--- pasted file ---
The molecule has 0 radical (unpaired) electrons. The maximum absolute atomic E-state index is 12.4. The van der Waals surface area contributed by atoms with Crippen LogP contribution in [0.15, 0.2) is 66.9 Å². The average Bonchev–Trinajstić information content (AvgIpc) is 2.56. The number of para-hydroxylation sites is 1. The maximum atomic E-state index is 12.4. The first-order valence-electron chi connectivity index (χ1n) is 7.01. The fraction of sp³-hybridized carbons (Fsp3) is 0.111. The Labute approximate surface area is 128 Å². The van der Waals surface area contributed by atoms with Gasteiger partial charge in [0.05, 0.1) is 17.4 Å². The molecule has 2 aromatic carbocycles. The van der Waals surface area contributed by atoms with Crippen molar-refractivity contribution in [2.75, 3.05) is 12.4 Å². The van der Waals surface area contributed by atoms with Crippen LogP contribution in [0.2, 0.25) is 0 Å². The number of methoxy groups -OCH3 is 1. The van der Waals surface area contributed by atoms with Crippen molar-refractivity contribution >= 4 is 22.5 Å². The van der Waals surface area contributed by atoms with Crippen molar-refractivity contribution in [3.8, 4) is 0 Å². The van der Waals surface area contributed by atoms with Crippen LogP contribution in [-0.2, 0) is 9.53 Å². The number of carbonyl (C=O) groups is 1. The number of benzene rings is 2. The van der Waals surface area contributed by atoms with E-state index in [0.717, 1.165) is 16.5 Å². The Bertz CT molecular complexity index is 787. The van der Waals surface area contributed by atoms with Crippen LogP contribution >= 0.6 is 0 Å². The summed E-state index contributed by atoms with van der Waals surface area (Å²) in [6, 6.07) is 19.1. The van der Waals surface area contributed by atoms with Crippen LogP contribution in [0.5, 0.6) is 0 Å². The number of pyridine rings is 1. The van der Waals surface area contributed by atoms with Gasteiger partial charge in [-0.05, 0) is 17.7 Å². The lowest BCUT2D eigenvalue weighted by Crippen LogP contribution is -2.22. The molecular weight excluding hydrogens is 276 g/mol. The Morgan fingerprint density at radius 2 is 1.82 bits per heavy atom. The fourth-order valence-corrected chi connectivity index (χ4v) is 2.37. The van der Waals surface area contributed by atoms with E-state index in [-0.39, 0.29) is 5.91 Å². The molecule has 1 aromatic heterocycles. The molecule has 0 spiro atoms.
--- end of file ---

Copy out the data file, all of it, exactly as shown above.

The molecule has 0 radical (unpaired) electrons. The maximum absolute atomic E-state index is 12.4. The van der Waals surface area contributed by atoms with Crippen LogP contribution in [0.15, 0.2) is 66.9 Å². The average Bonchev–Trinajstić information content (AvgIpc) is 2.56. The number of para-hydroxylation sites is 1. The maximum atomic E-state index is 12.4. The first-order valence-electron chi connectivity index (χ1n) is 7.01. The fraction of sp³-hybridized carbons (Fsp3) is 0.111. The Labute approximate surface area is 128 Å². The van der Waals surface area contributed by atoms with Gasteiger partial charge in [0.05, 0.1) is 17.4 Å². The molecule has 2 aromatic carbocycles. The van der Waals surface area contributed by atoms with Crippen molar-refractivity contribution in [2.75, 3.05) is 12.4 Å². The van der Waals surface area contributed by atoms with Crippen LogP contribution in [0.2, 0.25) is 0 Å². The number of methoxy groups -OCH3 is 1. The van der Waals surface area contributed by atoms with Crippen molar-refractivity contribution >= 4 is 22.5 Å². The van der Waals surface area contributed by atoms with Crippen molar-refractivity contribution in [3.8, 4) is 0 Å². The van der Waals surface area contributed by atoms with Crippen LogP contribution in [-0.2, 0) is 9.53 Å². The number of carbonyl (C=O) groups is 1. The number of benzene rings is 2. The van der Waals surface area contributed by atoms with E-state index in [0.717, 1.165) is 16.5 Å². The Bertz CT molecular complexity index is 787. The van der Waals surface area contributed by atoms with Crippen LogP contribution >= 0.6 is 0 Å². The summed E-state index contributed by atoms with van der Waals surface area (Å²) in [6, 6.07) is 19.1. The van der Waals surface area contributed by atoms with Crippen LogP contribution in [0.5, 0.6) is 0 Å². The number of pyridine rings is 1. The van der Waals surface area contributed by atoms with Gasteiger partial charge in [-0.05, 0) is 17.7 Å². The lowest BCUT2D eigenvalue weighted by Crippen LogP contribution is -2.22. The molecular weight excluding hydrogens is 276 g/mol. The Morgan fingerprint density at radius 2 is 1.82 bits per heavy atom. The fourth-order valence-corrected chi connectivity index (χ4v) is 2.37. The van der Waals surface area contributed by atoms with E-state index in [-0.39, 0.29) is 5.91 Å². The molecule has 1 aromatic heterocycles. The molecule has 0 spiro atoms.